Cooking and baking are no big deal for Connie McCormick of rural Colona. It’s just something she has done since she was a youngster, and it’s something she says she very much enjoys.

Cooking and baking are no big deal for Connie McCormick of rural Colona. It’s just something she has done since she was a youngster, and it’s something she says she very much enjoys.

“I love to cook and I always have,” she said. “I think you have to love it or you wouldn’t do it.”
Connie explains her grandmother was an excellent cook and growing up she had an aunt that was also a wonderful cook. Both women were big influences on Connie and she learned a lot from watching them.

Connie also credits her love of cooking from taking four years of home economics classes in high school along with being a 4-H member and participating in numerous cooking projects and demonstrations. “In fact, I still have a brownie recipe I used in 4-H all those years ago,” she laughs.

Connie loves to experiment with recipes and said she usually follows a recipe fairly closely the first time she makes it. “If I like it enough to make it a second time, I might tweak it a little and make it more of my own,” she said, adding she really likes everything about cooking — whether preparing complete meals or baking. “I really like to do it all.”

Connie is known for her homemade pies, especially her apple pie. “I’m really not crazy about pie myself,” she said. “I make them a lot, though, because everyone else seems to enjoy them. I enjoy making the pies, but they’re not my favorite thing to eat.”

Connie said when making a fruit pie, if she doesn’t have enough of a certain kind of fruit, she might add another kind to the filling. “I’ll add some extra blueberries with another berry in a pie filling,” she said.

If she had to choose a favorite pie or dessert, though, Connie said it would be a German chocolate pie. “That is my favorite pie,” she said. 

Connie makes her own homemade pastry crust for her pies, also a recipe that she has used for years.

Connie has been employed at the Geneseo Post Office for 25 years and often brings goodies to work to celebrate birthdays or special occasions.

Her family includes two daughters and a son-in-law, Eileen and Joseph of Moline, and Natalie of Champaign.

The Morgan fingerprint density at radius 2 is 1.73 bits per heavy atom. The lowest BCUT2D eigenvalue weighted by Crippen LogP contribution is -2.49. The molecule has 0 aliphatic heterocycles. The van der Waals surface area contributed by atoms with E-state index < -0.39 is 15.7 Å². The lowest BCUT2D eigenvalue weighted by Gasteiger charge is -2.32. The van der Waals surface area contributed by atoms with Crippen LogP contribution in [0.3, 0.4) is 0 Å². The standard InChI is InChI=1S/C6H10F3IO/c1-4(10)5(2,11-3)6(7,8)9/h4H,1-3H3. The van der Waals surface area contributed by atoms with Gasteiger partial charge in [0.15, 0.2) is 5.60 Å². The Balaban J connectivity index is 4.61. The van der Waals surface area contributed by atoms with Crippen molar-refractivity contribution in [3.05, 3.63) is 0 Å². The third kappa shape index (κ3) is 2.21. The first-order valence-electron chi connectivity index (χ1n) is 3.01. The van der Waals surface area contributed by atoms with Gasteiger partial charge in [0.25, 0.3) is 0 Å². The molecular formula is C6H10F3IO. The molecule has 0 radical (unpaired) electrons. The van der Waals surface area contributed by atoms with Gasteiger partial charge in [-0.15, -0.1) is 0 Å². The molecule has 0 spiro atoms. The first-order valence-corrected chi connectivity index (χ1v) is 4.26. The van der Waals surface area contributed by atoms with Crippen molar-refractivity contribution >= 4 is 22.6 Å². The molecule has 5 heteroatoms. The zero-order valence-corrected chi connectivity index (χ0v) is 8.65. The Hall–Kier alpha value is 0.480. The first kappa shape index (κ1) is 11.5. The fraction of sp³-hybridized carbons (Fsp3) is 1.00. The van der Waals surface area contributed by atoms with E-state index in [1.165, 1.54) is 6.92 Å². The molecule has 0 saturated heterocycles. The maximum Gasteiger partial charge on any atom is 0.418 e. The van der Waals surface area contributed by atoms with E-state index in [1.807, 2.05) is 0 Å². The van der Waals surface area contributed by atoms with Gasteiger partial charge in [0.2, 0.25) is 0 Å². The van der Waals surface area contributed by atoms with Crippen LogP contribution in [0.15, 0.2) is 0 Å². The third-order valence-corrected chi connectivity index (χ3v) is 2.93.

Connie gets most of her recipes from magazines, newspapers, friends and family. “I like to try new recipes and the three best magazines to get recipes from, as far as I’m concerned, are Bon Appetite, Better Homes and Gardens and Midwest Living,” she said, adding the recipes included in Bon Appetite are a little more elaborate.

Connie has learned over the years that if she doesn’t like the ingredients in a recipe, she probably won’t like the finished product. “So I always tell people to look over a recipe very closely before they make it for the first time and see if the ingredients are things they like,” she said.

If she had to choose her favorite meal, Connie said it might be roast beef with mashed potatoes and gravy, something she prepares the same way her grandmother always did. “I just put the roast in the oven and I really do it different every time, depending on what sounds good,” she said. “I sometimes put onions with it and beef broth, but I don’t really care for onions in my gravy, so I don’t always add them.”

She uses the broth from the roast to make the gravy and said, “You have to have mashed potatoes with that meal. Sometimes I will throw carrots in with the meat, sometimes I won’t. It just depends on what I feel like.”

One of her family’s favorite meals is turkey with all the trimmings. “I like that too because then there are lots of leftovers,” Connie said, adding lasagna is also a family favorite. “And I would usually serve the lasagna with a salad and garlic bread.”

Connie describes her cooking as “pretty old fashioned stuff. It’s the things people probably grew up on and don’t get much of anymore,” she said. “I like to make things like potato salad and chili, but I don’t have a recipe for them. I just toss together ingredients until it’s the way I want it. It’s what I’ve done for years.”

To make potato salad, Connie first cooks peeled and diced potato chunks. “I know some people cook the potatoes for potato salad in the jacket, but I don’t. I think one of the secrets to good potato salad is getting just the right amount of salt in it and if you’re using potatoes that are diced you have more control over the seasonings,” she said.

Then she adds chopped onion, finely minced, hard boiled eggs, diced sweet pickles, a little mustard and Miracle Whip, admitting she likes the flavor of the Miracle Whip dressing in potato salad.